Relative grading system | Feb. 19, 2010

shabbir's Avatar, Join Date: Jul 2004
Go4Expert Founder
Relative grading system assumes one thing. If that assumption fails a very strange thing can happen. Can you guess what?
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Kshiteej's Avatar, Join Date: Jul 2009
Contributor
I think it assumes that majority of elements will be falling on average group.
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pankaj.sea's Avatar, Join Date: Apr 2009
Pro contributor
I think, if the assumption fails then there will be no difference between the first and the last!
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shabbir's Avatar, Join Date: Jul 2004
Go4Expert Founder
Can you please elaborate as I think you are close.
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Mridula's Avatar, Join Date: Mar 2008
Pro contributor
In Relative Grading System:

When a student could pass a class with an 'A' after having mastered only 40% of the material so long as that 40% placed them in the top of their particular class as made up of those particular students in that particular semester/section.

Conversely, a student in a class made up of other individuals taught another semester/section who has mastered 80% of the material might end up with an 'F' for the class if the rest of the students in the class all mastered the material at a higher level.

So ultimately, if the assumption fails, sometimes student who has scored less than pass percentage i.e. 35%, say he/she has scored 25% also could stand in "A" grade. Thats what it meant.
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shabbir's Avatar, Join Date: Jul 2004
Go4Expert Founder
In Relative Grading System there is nothing called a fail and pass
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pankaj.sea's Avatar, Join Date: Apr 2009
Pro contributor
okay!
In my view, relative grade system creates difference between you and me. Such as "Someone have got 90% so he/she is A graded student and as some one got 40% marks so he or she is a C graded student!" etc. So if the system fails or the assumption fails, then there will be no differences! And if there will be no difference then "No one will not come to know, someone's bad part or good part too" as "Grade Creates Divides!"
Inspired By 3 idiots!
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techgeek.in's Avatar, Join Date: Dec 2009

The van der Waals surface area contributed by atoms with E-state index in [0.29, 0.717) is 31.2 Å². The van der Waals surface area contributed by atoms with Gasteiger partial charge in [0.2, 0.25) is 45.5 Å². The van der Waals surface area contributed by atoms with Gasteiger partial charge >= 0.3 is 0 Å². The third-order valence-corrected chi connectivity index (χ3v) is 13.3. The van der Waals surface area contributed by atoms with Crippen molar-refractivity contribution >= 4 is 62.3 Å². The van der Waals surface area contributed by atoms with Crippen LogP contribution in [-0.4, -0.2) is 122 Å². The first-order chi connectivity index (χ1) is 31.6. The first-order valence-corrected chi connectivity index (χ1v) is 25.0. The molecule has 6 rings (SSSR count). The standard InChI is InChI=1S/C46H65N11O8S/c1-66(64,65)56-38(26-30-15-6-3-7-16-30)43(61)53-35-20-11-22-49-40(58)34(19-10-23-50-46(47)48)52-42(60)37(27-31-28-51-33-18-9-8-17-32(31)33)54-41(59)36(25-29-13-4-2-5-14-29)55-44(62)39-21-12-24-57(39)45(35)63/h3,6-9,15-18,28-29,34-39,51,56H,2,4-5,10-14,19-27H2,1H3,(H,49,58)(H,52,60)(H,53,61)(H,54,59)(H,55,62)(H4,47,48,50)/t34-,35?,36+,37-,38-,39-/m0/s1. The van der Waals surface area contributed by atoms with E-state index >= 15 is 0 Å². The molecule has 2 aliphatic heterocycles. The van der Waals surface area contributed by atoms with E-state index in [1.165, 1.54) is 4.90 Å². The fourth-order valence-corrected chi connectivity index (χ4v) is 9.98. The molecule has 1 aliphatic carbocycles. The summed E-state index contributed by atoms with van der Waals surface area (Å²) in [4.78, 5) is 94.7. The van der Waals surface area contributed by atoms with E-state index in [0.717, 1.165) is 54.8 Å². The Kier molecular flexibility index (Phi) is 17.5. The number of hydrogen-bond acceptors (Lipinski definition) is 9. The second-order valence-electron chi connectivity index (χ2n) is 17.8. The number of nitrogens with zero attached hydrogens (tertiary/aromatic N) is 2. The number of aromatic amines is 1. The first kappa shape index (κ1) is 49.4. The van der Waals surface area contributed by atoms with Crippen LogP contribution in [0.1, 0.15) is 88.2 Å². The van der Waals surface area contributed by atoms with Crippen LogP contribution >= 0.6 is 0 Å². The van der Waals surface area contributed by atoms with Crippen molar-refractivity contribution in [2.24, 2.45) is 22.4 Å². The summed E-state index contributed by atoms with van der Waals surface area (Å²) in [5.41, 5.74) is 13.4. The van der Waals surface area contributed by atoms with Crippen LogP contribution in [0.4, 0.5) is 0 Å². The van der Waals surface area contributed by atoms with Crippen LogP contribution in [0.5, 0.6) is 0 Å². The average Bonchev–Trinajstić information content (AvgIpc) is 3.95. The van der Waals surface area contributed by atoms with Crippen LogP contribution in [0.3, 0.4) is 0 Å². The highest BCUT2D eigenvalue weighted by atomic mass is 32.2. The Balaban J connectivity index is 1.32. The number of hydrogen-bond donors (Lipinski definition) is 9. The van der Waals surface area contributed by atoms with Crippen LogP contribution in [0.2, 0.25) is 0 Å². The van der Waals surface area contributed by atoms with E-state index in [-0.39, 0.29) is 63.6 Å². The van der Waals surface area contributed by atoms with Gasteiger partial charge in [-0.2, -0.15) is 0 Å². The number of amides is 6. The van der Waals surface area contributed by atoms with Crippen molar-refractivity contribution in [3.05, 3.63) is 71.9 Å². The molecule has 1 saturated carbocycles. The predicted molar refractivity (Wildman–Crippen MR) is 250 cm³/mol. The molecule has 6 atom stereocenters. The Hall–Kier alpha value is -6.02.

Skilled contributor
let me explain the whole thing:-
In relative grading system the grades A,B,C... are given according to % of top students, % of middle students or % of rest students etc. For example:- If i decide a relative grading like top 20% students should be graded "A", middle 20% students "B" and rest as "C" . If the strength of the whole class is :- 100 then top 20 will get "A", next 20 will get "B" and rest will get "C". Now, suppose the professors have decided the above grading system. If the questions in the exam were very tough then it may happen so that the top 20 students may have % scores like this:-
95, 90, 85, 80, 77, 72, 67, 60, 58, 57, 54, 50, 49, 48, 47, 45, 44, 42, 40, 35......
then all the above students are graded "A". Is it not funny????? person who got 35% is "A" graded and person who got 95% is also "A" graded. It all happened due to wrong assumption. If the assumption of "A" grade had been top 5% students then the "A" graded students wud have been :-
95, 90, 85, 80, 77
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shabbir's Avatar, Join Date: Jul 2004
Go4Expert Founder
Lets make it for one more day with a hint.

HINT : What if everyone decides not to write anything in the Exam?
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31415926's Avatar, Join Date: Feb 2010
Go4Expert Member
Let a student's mark to be a outcome, then we assume that the number of different outcomes is larger than one.

If there is only one student, and there are five grades , than what grade should we assign to that student?
The relativity does not exist in this case.